Alaska is truly ‘The Last Frontier’, sitting across the Bering Strait from mainland Russia.
It may be the biggest U.S. state in terms of landmass, but it has no major sports teams and a tiny population of around 731,000 (2020).
With that in mind it’s unlikely that Alaska will be on the list of sportsbooks looking to capitalize on the betting Gold Rush..
There have been attempts to get it on the legislative agenda, but so far, no dice.
Is sports betting legal in Alaska?
Sports betting is not legal in the state of Alaska, though it would at least give the natives another pursuit and interest during the long winter months.
Governor Mike Dunleavy put forward a bill to legalize sports betting in 2020, but it never had a chance for sign-off, as the COVID-19 pandemic cut short the potential window to pass it.
It’s expected there will be another bid for legalization in 2021.
Legal sports betting near Alaska
With Alaska not even close to bordering any mainland U.S. states, your options to get on the sports betting trail are pretty limited.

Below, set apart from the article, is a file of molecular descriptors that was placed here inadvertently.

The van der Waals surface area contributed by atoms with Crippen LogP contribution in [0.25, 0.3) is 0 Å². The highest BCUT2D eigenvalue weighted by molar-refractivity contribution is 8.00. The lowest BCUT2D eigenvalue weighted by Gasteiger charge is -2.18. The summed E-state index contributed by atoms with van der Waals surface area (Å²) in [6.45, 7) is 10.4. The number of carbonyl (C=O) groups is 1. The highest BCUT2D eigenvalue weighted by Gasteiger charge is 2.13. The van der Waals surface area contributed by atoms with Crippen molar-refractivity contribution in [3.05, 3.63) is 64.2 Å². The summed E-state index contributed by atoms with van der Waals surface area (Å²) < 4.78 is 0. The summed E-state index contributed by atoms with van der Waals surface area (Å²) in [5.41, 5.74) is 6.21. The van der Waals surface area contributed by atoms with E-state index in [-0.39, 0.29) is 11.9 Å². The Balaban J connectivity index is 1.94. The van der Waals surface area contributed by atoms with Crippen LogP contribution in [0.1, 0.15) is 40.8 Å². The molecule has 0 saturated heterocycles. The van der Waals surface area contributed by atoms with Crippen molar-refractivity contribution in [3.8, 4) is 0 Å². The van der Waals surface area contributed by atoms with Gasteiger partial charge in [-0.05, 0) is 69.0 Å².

Washington is the nearest state with Seattle around 1300 miles away, but in reality your best bet may be to hop on a flight to Nevada. If you’re going to travel, you may as well get the full experience.
You can fly non-stop to Las Vegas from Alaska for part of the year (just over five hours), while the rest of the calendar has one-stop options at just under seven hours.
Once in the state of Nevada, you can be online and via your mobile phone. Of course there are also plenty of retail options on the Strip. You’ll need to be aged 21 or older to bet.
Are offshore sportsbooks legal in Alaska?
Offshore sportsbooks are not legal in Alaska, and they won’t be even if the state ever opens up sports betting.
These sportsbooks do not have a license to operate in any U.S. jurisdiction, so there’s a danger for you if you sign up with them.
You have no consumer protection if you do sign up with offshore sportsbooks. Why put your money at risk?